Going through several owners, 11719 moved about the country from Indiana to Florida, and then to Georgia. While based in Georgia, another rather famous pilot flew 11719, that being Mr. R.A. "Bob" Hoover, who, on May 30, 1971, put 15 minutes on the airplane at an airshow in Alton, Ill. The Cobra’s racing career was not quite over, however, as, wearing race number four, 11719 flew in the 1976 Reno Air Races, being owned at that time by Jack Flaherty of Hollister, Calif. Bill and Don Whittington of Ft. Lauderdale, Fla., became the owners of 11710 shortly thereafter and chose to donate it to the Confederate Air Force. Outside of an unscheduled stop for orientation and fuel in Mexico, 6763’s ferry flight from Florida went off without a hitch, and the Kingcobra joined the fleet in 1981.

Major airframe problems manifested themselves rather quickly, however, and N6763 would undergo major structural repairs to the spar in the right wing, and, later, extensive repair to the door framework. By August 1983 the Cobra was declared airworthy once more, but in need of more sponsors to properly fly and maintain her. Col John Kohlhaus had been a major sponsor of the airplane, and he would be joined later by Col Mike Collier in 1984. Col Collier remains a sponsor of the airplane today, being joined by Cols Scott Rozzell and John Stofer.

Designed as a follow-on to the P-39 Airacobra, the P-63 became the most produced fighter plane of World War II to never see combat with the U.S. Army Air Force. The reasons for this come down primarily were two: it was extremely short-ranged (internal fuel supply was only 122 gallons, enough to fly into combat perhaps, but not enough to return) and its performance was not superior to the P-51 Mustang that was already in production and operational. What the Air Force needed was a long-ranged escort fighter with the speed and maneuverability to defeat the Luftwaffe; in other words, the P-51. The P-63, for all of its sensuous curves, was simply a relatively fast-climbing point interceptor, cramped, expensive to build, with an engine supercharger that wasn’t overly reliable, and demanding of more maintenance than either the P-51 or P-47. In May 1944, an Air Force report from Eglen Field concluded that the "P-63 in its current form cannot be an operationally suitable front-line fighter." Thus, almost all P-63s were sent to Russia, with 300 being given to the Free French. In U.S. service, the P-63 was utilized as a "target" in the live-firing Pinball project, hardly an auspicious occupation for a beautiful airplane.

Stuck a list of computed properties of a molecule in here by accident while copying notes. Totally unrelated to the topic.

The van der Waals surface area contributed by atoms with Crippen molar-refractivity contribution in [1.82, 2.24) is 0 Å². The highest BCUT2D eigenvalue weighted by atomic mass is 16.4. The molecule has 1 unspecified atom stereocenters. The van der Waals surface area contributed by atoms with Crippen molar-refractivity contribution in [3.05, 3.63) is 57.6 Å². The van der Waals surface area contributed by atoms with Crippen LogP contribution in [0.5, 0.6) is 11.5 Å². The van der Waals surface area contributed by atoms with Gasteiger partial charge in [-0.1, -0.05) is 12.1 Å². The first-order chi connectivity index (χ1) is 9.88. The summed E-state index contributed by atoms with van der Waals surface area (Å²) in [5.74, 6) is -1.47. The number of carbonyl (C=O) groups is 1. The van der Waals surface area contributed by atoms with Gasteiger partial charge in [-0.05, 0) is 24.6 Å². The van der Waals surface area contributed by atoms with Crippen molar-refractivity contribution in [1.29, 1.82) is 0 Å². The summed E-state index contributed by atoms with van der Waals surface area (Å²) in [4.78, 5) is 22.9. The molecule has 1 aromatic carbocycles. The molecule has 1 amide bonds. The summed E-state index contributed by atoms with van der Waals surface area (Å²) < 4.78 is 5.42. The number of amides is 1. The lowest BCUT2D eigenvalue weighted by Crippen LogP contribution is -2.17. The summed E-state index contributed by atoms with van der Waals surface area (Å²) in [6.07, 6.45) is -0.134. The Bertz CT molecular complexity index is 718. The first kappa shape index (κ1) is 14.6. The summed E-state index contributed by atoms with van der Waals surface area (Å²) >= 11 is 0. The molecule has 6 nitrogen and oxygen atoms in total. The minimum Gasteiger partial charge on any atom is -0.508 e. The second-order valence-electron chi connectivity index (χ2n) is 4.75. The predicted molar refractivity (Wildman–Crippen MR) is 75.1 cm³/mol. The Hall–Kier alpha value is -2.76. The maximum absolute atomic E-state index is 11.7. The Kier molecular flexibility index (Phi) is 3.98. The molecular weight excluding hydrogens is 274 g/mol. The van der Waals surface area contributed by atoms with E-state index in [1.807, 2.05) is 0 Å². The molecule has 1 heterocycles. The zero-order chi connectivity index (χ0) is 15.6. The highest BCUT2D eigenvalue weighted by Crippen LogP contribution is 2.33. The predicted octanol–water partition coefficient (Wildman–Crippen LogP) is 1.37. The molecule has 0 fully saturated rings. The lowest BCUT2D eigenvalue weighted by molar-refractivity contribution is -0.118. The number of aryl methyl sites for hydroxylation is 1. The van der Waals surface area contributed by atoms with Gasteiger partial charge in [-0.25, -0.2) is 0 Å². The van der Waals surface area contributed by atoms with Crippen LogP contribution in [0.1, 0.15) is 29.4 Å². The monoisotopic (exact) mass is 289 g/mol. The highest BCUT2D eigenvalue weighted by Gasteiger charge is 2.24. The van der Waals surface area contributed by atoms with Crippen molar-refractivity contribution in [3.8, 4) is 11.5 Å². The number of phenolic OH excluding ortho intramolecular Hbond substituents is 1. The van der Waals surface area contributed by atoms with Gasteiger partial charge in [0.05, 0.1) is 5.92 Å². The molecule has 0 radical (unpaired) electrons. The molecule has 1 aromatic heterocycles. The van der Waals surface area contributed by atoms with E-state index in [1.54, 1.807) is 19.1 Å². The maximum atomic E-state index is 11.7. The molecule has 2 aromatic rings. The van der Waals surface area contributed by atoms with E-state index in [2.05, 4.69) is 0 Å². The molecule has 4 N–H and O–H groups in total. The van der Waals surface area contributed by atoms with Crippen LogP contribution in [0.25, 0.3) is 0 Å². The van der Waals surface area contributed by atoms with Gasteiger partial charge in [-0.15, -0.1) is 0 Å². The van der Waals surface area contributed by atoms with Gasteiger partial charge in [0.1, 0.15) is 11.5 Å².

Notwithstanding this rather lackluster combat history, today the P-63 is an impressive airshow performer. Minus all the military equipment formerly carried, it can easily run with Mustangs and Sea Furies, and Cols Collier, Stofer, and Rozzell do a fine job demonstrating its ability as a low-level "tank buster." With less than 900 hours of airframe time, the Confederate Air Force’s P-63F should continue to fly for many more years, showing the public one of the truly unique airplanes of World War II.